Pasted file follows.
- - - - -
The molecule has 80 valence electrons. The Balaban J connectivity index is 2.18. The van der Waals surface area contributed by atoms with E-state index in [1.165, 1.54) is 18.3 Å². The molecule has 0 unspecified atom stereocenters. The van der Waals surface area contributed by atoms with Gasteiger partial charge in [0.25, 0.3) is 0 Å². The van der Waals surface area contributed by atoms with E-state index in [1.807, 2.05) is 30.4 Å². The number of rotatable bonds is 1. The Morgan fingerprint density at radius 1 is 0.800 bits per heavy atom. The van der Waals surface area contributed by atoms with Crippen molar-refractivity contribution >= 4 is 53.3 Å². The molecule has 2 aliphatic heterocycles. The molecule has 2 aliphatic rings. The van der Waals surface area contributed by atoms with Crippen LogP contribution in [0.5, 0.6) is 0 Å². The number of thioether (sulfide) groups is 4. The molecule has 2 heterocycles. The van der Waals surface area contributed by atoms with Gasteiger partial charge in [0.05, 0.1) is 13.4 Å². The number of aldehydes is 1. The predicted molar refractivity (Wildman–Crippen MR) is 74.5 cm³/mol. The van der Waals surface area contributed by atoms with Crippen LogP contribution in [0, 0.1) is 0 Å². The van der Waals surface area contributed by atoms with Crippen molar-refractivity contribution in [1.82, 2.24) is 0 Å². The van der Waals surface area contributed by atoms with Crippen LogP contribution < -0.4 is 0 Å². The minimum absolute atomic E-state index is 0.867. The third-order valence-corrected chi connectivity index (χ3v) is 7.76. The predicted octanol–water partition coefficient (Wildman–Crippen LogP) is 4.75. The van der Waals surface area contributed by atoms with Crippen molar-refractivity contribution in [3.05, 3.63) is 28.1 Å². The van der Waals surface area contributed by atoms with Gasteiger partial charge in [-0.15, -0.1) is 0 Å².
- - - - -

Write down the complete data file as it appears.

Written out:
The molecule has 80 valence electrons. The Balaban J connectivity index is 2.18. The van der Waals surface area contributed by atoms with E-state index in [1.165, 1.54) is 18.3 Å². The molecule has 0 unspecified atom stereocenters. The van der Waals surface area contributed by atoms with Gasteiger partial charge in [0.25, 0.3) is 0 Å². The van der Waals surface area contributed by atoms with E-state index in [1.807, 2.05) is 30.4 Å². The number of rotatable bonds is 1. The Morgan fingerprint density at radius 1 is 0.800 bits per heavy atom. The van der Waals surface area contributed by atoms with Crippen molar-refractivity contribution >= 4 is 53.3 Å². The molecule has 2 aliphatic heterocycles. The molecule has 2 aliphatic rings. The van der Waals surface area contributed by atoms with Crippen LogP contribution in [0.5, 0.6) is 0 Å². The number of thioether (sulfide) groups is 4. The molecule has 2 heterocycles. The van der Waals surface area contributed by atoms with Gasteiger partial charge in [0.05, 0.1) is 13.4 Å². The number of aldehydes is 1. The predicted molar refractivity (Wildman–Crippen MR) is 74.5 cm³/mol. The van der Waals surface area contributed by atoms with Crippen LogP contribution in [0, 0.1) is 0 Å². The van der Waals surface area contributed by atoms with Crippen molar-refractivity contribution in [1.82, 2.24) is 0 Å². The van der Waals surface area contributed by atoms with Crippen LogP contribution < -0.4 is 0 Å². The minimum absolute atomic E-state index is 0.867. The third-order valence-corrected chi connectivity index (χ3v) is 7.76. The predicted octanol–water partition coefficient (Wildman–Crippen LogP) is 4.75. The van der Waals surface area contributed by atoms with Crippen molar-refractivity contribution in [3.05, 3.63) is 28.1 Å². The van der Waals surface area contributed by atoms with Gasteiger partial charge in [-0.15, -0.1) is 0 Å².